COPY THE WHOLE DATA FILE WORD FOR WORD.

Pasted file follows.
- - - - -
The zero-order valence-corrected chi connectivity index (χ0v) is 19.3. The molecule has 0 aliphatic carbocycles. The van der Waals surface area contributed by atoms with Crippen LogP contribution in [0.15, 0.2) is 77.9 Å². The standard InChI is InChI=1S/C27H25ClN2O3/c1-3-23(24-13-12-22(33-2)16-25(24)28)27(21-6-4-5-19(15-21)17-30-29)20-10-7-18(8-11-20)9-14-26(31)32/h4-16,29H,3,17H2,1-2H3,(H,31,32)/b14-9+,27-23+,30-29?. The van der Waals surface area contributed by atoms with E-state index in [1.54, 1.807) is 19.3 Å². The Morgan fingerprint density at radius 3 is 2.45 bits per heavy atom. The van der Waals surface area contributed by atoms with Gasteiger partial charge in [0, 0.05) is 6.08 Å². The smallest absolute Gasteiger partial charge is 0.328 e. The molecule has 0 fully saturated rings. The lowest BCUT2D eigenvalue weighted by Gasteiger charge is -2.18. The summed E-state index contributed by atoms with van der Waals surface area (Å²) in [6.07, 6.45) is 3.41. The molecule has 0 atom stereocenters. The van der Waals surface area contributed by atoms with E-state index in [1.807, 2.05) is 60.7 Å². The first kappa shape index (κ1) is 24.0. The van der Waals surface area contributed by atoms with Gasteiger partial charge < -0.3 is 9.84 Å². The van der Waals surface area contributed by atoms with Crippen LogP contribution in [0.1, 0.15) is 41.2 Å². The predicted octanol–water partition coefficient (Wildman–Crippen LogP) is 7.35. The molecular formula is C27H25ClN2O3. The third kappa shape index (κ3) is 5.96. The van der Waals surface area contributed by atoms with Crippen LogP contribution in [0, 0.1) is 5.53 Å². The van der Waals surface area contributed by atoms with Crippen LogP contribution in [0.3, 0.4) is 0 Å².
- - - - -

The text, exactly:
The zero-order valence-corrected chi connectivity index (χ0v) is 19.3. The molecule has 0 aliphatic carbocycles. The van der Waals surface area contributed by atoms with Crippen LogP contribution in [0.15, 0.2) is 77.9 Å². The standard InChI is InChI=1S/C27H25ClN2O3/c1-3-23(24-13-12-22(33-2)16-25(24)28)27(21-6-4-5-19(15-21)17-30-29)20-10-7-18(8-11-20)9-14-26(31)32/h4-16,29H,3,17H2,1-2H3,(H,31,32)/b14-9+,27-23+,30-29?. The van der Waals surface area contributed by atoms with E-state index in [1.54, 1.807) is 19.3 Å². The Morgan fingerprint density at radius 3 is 2.45 bits per heavy atom. The van der Waals surface area contributed by atoms with Gasteiger partial charge in [0, 0.05) is 6.08 Å². The smallest absolute Gasteiger partial charge is 0.328 e. The molecule has 0 fully saturated rings. The lowest BCUT2D eigenvalue weighted by Gasteiger charge is -2.18. The summed E-state index contributed by atoms with van der Waals surface area (Å²) in [6.07, 6.45) is 3.41. The molecule has 0 atom stereocenters. The van der Waals surface area contributed by atoms with E-state index in [1.807, 2.05) is 60.7 Å². The first kappa shape index (κ1) is 24.0. The van der Waals surface area contributed by atoms with Gasteiger partial charge < -0.3 is 9.84 Å². The van der Waals surface area contributed by atoms with Crippen LogP contribution in [0.1, 0.15) is 41.2 Å². The predicted octanol–water partition coefficient (Wildman–Crippen LogP) is 7.35. The molecular formula is C27H25ClN2O3. The third kappa shape index (κ3) is 5.96. The van der Waals surface area contributed by atoms with Crippen LogP contribution in [0, 0.1) is 5.53 Å². The van der Waals surface area contributed by atoms with Crippen LogP contribution in [0.3, 0.4) is 0 Å².